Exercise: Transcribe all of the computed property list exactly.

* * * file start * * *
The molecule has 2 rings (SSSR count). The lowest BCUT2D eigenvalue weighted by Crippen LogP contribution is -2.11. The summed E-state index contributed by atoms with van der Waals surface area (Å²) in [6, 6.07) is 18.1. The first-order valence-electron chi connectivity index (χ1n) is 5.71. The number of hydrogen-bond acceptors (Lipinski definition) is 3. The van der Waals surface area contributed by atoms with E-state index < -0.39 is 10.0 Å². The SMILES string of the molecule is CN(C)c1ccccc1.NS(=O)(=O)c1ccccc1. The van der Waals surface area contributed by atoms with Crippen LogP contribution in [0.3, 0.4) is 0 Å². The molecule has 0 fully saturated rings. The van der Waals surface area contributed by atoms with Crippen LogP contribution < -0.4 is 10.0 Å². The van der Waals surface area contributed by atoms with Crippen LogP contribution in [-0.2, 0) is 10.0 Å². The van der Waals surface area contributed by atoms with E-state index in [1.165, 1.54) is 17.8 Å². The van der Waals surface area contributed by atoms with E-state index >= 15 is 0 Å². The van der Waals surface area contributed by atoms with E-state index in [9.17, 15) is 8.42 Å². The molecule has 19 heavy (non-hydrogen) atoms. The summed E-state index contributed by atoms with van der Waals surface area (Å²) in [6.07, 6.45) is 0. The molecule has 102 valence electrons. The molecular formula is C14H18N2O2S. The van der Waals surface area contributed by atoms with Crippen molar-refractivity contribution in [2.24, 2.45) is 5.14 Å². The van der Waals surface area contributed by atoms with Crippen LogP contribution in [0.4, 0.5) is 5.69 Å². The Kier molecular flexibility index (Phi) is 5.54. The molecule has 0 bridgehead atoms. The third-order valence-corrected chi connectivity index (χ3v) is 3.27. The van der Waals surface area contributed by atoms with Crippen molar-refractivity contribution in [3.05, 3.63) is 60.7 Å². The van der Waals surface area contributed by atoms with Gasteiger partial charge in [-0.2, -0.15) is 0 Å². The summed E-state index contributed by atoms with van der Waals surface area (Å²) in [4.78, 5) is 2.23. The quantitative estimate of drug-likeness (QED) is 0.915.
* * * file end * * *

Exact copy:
The molecule has 2 rings (SSSR count). The lowest BCUT2D eigenvalue weighted by Crippen LogP contribution is -2.11. The summed E-state index contributed by atoms with van der Waals surface area (Å²) in [6, 6.07) is 18.1. The first-order valence-electron chi connectivity index (χ1n) is 5.71. The number of hydrogen-bond acceptors (Lipinski definition) is 3. The van der Waals surface area contributed by atoms with E-state index < -0.39 is 10.0 Å². The SMILES string of the molecule is CN(C)c1ccccc1.NS(=O)(=O)c1ccccc1. The van der Waals surface area contributed by atoms with Crippen LogP contribution in [0.3, 0.4) is 0 Å². The molecule has 0 fully saturated rings. The van der Waals surface area contributed by atoms with Crippen LogP contribution < -0.4 is 10.0 Å². The van der Waals surface area contributed by atoms with Crippen LogP contribution in [-0.2, 0) is 10.0 Å². The van der Waals surface area contributed by atoms with E-state index in [1.165, 1.54) is 17.8 Å². The van der Waals surface area contributed by atoms with E-state index >= 15 is 0 Å². The van der Waals surface area contributed by atoms with E-state index in [9.17, 15) is 8.42 Å². The molecule has 19 heavy (non-hydrogen) atoms. The summed E-state index contributed by atoms with van der Waals surface area (Å²) in [6.07, 6.45) is 0. The molecule has 102 valence electrons. The molecular formula is C14H18N2O2S. The van der Waals surface area contributed by atoms with Crippen molar-refractivity contribution in [2.24, 2.45) is 5.14 Å². The van der Waals surface area contributed by atoms with Crippen LogP contribution in [0.4, 0.5) is 5.69 Å². The Kier molecular flexibility index (Phi) is 5.54. The molecule has 0 bridgehead atoms. The third-order valence-corrected chi connectivity index (χ3v) is 3.27. The van der Waals surface area contributed by atoms with Crippen molar-refractivity contribution in [3.05, 3.63) is 60.7 Å². The van der Waals surface area contributed by atoms with Gasteiger partial charge in [-0.2, -0.15) is 0 Å². The summed E-state index contributed by atoms with van der Waals surface area (Å²) in [4.78, 5) is 2.23. The quantitative estimate of drug-likeness (QED) is 0.915.